Harvest Dinner: What Our Food Could Be

The White Mountain School values a culture of inquiry and engagement. To help develop this, all students complete an independent project through the LASR program. LASR stands for Leadership, Service, Arts and Research. Read more about LASR here. Sarah Abbott, a senior here at The White Mountain School, wrote the following piece as part of her LASR project.

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Pyper Williams 18’, Julia Bews 17’, Julia Lent 17’, and Audrey Sellers 17’  in front of the pig roaster the day of Harvest Dinner 2016

Three Fridays ago, there was a large black pig smoker with a pig inside it attended by a man with a man bun. After the event, neither the pig nor the pig smoker nor the man with the man bun remained– only an oil stain in the parking lot and a little white dog rolling in the grease. A smoked pig from Prospect Farm made it to The White Mountain School tables and into the bellies of students, teachers, families, and alumni for our 15th Harvest Dinner, an annual dinner comprised of White Mountain farm food and bolstered by products from other local farms. Harvest Dinner is something of a holiday here at The White Mountain School. Our celebration of the New Hampshire harvest brought a table full of fresh, wholesome, natural, tasty food.

Throughout the afternoon many students were busy stringing leaves, making center pieces, and preparing information about our meal so that upon entering the dining hall on the night of Harvest Dinner, there was a colorful room and tables with white tablecloths, topped off with gourds and cards with descriptions of all the farms that contributed to the dinner. The night was a celebration of food and on this night something momentous happened at the tables: rather than talking about the current political race or gossip of the day, we focused on food. We talked about New Hampshire and its farms. Our demand for food is the deciding factor in what type of food is salable, thus what is available; supply looks to meet demand. On this night, we think about the place, the people, and the work that brought us our food, connecting the table to its source. We are a community that values curiosity, courage, compassion. On that night many of us asked questions about the challenging topic of food and did so with our core values guiding us.

There is a lineage of farmers here on our campus– starting with Tim Wennrich, a former teacher who now owns Meadowstone Farm. He started the faculty garden that Heidi Choate, another former faculty member who is now a manager of Small Axe Farm in East Ryegate, VT, moved to the current location of the White Mountain farm. With the help of yet another former faculty member Sam Brown, who now manages Meadowstone Farm, the faculty garden became the White Mountain farm. Now the school farm is managed by Renée Blacken, a current teacher that helped plan and prepare this year’s Harvest dinner with a number of students. It is a lineage of thought on the subject of food and long hours of hard work on the farm. Renée notes that this year students, teachers, families, and alumnae/i gave the dinner more compliments than ever. Just look at the Prospect Farm pig, or the lack thereof, which our community polished off. Here in New England, there is a growing number small of farms, meaning more opportunity to purchase food from within our community. There is a lot of energy around supporting local farms that can feed the surrounding community healthy food and that people can visit to see for themselves what sort of quality they are getting. There was a lot of energy around eating the food at Harvest Dinner, judging by the rapid consumption of the meal. Our community and local food are a match.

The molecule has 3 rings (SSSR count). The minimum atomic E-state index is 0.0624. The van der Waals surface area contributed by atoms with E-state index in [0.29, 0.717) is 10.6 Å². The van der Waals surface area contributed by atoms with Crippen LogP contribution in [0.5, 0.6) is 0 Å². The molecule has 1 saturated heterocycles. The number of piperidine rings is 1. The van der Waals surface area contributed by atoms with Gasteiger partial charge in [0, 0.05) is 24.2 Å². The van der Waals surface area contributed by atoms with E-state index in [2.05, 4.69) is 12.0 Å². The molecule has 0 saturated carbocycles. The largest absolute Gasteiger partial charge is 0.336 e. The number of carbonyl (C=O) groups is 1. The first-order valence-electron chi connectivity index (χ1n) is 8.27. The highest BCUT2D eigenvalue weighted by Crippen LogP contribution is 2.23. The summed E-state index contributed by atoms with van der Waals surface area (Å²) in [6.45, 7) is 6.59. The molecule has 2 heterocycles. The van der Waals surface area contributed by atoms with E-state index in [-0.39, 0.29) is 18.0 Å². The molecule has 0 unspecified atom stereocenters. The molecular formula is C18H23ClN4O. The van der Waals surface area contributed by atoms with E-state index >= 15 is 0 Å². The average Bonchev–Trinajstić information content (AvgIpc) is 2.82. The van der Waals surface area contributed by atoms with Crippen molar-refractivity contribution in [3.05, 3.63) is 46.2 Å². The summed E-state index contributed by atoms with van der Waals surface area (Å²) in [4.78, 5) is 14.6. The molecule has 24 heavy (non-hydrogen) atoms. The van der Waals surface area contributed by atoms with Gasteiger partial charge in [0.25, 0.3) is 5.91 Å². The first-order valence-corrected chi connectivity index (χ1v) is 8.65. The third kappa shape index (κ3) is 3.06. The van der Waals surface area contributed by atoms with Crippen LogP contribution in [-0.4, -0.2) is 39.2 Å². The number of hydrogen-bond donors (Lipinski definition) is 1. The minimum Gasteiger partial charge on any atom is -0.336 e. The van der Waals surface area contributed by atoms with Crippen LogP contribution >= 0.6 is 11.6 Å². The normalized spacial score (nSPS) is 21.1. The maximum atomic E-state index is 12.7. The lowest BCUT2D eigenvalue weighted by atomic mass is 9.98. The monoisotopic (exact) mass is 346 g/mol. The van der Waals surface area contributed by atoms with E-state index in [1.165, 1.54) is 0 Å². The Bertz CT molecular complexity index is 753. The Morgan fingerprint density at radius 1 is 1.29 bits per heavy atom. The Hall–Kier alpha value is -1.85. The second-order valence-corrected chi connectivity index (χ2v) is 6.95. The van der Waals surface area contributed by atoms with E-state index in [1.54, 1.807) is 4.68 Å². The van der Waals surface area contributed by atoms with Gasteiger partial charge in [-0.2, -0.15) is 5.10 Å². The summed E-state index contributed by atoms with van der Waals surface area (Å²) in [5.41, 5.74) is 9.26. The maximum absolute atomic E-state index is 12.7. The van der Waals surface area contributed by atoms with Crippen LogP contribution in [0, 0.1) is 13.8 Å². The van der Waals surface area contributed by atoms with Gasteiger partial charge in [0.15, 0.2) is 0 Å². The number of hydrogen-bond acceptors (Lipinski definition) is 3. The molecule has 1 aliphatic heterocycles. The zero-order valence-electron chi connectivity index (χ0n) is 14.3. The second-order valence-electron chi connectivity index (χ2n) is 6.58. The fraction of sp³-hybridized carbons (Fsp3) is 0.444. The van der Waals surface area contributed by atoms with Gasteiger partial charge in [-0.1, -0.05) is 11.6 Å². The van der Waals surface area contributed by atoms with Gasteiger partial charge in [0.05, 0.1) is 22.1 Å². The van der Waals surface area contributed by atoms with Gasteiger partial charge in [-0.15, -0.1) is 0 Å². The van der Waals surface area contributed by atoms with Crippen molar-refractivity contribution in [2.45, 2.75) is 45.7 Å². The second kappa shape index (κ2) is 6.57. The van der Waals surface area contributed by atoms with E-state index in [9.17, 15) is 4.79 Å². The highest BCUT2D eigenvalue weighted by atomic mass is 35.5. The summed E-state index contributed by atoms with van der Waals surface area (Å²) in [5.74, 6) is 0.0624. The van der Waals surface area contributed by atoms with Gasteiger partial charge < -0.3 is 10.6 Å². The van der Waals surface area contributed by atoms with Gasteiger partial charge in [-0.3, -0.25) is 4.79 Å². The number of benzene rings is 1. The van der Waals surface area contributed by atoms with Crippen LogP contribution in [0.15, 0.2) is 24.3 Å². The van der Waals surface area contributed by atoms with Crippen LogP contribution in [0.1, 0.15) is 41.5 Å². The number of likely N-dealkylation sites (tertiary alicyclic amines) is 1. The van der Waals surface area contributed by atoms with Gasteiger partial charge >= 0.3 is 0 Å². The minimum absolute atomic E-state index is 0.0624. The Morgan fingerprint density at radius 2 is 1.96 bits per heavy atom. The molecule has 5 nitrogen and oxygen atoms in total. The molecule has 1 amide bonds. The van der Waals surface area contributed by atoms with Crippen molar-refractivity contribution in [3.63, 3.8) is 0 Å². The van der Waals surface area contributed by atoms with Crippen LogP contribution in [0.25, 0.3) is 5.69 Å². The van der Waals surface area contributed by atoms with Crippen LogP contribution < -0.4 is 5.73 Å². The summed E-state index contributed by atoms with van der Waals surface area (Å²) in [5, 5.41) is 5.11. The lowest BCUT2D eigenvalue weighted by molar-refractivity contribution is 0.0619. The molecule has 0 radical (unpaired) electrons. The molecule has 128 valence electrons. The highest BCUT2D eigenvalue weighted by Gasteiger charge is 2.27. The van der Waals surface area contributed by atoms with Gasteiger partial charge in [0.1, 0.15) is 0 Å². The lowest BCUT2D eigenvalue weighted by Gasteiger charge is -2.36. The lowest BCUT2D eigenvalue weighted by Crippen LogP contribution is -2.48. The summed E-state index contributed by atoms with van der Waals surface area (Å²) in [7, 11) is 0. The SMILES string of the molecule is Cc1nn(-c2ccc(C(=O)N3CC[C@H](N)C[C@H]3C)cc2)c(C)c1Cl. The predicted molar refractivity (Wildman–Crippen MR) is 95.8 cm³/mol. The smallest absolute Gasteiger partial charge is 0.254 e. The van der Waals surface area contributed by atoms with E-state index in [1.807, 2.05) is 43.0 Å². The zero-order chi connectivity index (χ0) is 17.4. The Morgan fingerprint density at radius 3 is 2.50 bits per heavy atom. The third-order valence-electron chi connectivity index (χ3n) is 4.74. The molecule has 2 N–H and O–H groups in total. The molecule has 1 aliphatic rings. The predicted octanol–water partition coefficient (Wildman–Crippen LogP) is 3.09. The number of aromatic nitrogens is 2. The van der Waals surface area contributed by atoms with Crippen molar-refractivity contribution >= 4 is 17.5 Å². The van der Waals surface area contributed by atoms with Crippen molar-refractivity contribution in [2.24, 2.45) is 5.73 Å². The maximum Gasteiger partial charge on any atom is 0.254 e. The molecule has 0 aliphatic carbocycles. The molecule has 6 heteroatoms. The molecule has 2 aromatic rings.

What makes Harvest Dinner a holiday is the abundant fresh, natural, high quality local food. This holiday could be more frequent. The White Mountain School is a school full of thinkers and eaters in close proximity to an abundance of quality agriculture. This community is also fortunate enough to have a kitchen team that is willing to support this kind of initiative. We could incorporate the type of food we ate that night into our meals daily. We can have food that is in season, fresh, and from a farm which takes impeccable care of the food that fuels our community members. What is necessary to bring White Mountain more local food? ideas. We continue to be conscious of food, to ask questions, to value what food we are eating, and to think about ways to bring that food to us.

I’d like to do just that– get people thinking about food. In fact, that is the basis of my LASR project. Last year, I posed a question: How can we provide food that is more socially just, sustainable, healthy, and better tasting to the White Mountain Community in an economical fashion? The conclusion I came to was local. The White Mountain lineage of farmers shows that previous members of the community have also felt local food could benefit the community. Harvest Dinner is a peek into what is possible for our tables. There is a lot of work to be done as we continue to think about food, but I have found that this community has already thought a lot about food and is ready to continue working.

 

Note from 12/19/16 – Sarah was recently accepted Early Decision to Bates College in Lewiston, Maine.  Congratulations Sarah!

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